• Model-centric. Today’s architectures are model-centric and functional; they lack the ability to connect engines to workflow and redefine rule sets. The need is to design decision flows.
  • Inside-out and Functional. The current SCOR model single-threads Plan across source, make and deliver. We have not explored the possibilities of bi-directional orchestration and market-to-market flows (channel to the supplier). Industry thinking is linear, functional, and focused on the use of historical enterprise data. The traditional planning process responds but does not sense. As a result, companies talk about “end-to-end optimization,” but most are stuck in historical paradigms.

Anne, Jim, and Paul nodded their head in agreement as I shared the work with Project Zebra in Figure 1. I invited them to a webinar discussion with business leaders on June 9th. We talked about how the market–stuck in the Now and unable to conceive the Then–needed to change. We agreed that aimless RFP cycles and responding to market reporting on traditional taxonomies, like the Gartner magic quadrant, are barriers to change. No technology company has the answer, but advances in technology offer a great opportunity.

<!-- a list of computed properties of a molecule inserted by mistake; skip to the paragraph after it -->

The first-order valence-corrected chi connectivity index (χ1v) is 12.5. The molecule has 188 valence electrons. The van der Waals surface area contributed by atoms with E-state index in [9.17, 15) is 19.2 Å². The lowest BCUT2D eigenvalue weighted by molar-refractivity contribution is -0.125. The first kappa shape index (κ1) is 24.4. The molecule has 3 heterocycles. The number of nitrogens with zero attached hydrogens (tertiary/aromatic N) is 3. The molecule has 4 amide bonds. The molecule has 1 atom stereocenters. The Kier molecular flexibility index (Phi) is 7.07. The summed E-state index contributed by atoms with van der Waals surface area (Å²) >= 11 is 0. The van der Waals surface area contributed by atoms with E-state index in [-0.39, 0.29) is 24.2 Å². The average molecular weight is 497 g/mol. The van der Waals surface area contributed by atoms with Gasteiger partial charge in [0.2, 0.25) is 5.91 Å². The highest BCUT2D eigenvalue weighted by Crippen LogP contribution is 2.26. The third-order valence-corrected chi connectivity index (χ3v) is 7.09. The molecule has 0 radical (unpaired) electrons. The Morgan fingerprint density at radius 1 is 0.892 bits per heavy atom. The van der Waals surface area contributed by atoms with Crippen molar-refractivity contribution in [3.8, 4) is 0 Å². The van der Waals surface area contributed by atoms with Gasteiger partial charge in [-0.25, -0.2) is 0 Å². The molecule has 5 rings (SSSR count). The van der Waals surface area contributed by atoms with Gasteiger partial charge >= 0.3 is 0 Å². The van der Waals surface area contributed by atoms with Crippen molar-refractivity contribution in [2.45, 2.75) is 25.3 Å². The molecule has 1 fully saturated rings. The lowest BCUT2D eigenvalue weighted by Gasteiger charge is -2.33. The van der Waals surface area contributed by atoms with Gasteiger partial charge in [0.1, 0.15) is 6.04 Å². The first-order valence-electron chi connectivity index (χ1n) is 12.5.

They marked their calendars to join the guiding coalition to change. Hopefully, we can drive a different dialogue across the industry on how to use new forms of analytics to redefine decision support. See you there?